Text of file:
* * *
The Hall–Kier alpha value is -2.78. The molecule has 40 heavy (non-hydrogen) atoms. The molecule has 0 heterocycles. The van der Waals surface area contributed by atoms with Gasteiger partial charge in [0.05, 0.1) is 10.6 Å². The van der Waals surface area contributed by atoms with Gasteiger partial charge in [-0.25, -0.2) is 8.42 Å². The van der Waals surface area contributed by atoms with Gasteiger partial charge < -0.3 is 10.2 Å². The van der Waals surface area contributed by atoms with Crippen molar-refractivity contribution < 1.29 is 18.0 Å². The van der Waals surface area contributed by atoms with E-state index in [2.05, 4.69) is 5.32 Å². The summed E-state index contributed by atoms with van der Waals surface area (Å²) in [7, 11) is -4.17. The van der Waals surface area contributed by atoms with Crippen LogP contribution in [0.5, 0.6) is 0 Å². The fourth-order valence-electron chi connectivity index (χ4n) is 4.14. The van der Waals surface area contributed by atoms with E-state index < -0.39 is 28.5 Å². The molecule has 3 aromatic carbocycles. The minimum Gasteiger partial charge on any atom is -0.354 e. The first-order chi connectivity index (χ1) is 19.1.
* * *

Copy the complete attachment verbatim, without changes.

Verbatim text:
The Hall–Kier alpha value is -2.78. The molecule has 40 heavy (non-hydrogen) atoms. The molecule has 0 heterocycles. The van der Waals surface area contributed by atoms with Gasteiger partial charge in [0.05, 0.1) is 10.6 Å². The van der Waals surface area contributed by atoms with Gasteiger partial charge in [-0.25, -0.2) is 8.42 Å². The van der Waals surface area contributed by atoms with Gasteiger partial charge < -0.3 is 10.2 Å². The van der Waals surface area contributed by atoms with Crippen molar-refractivity contribution < 1.29 is 18.0 Å². The van der Waals surface area contributed by atoms with E-state index in [2.05, 4.69) is 5.32 Å². The summed E-state index contributed by atoms with van der Waals surface area (Å²) in [7, 11) is -4.17. The van der Waals surface area contributed by atoms with Crippen LogP contribution in [0.5, 0.6) is 0 Å². The fourth-order valence-electron chi connectivity index (χ4n) is 4.14. The van der Waals surface area contributed by atoms with E-state index < -0.39 is 28.5 Å². The molecule has 3 aromatic carbocycles. The minimum Gasteiger partial charge on any atom is -0.354 e. The first-order chi connectivity index (χ1) is 19.1.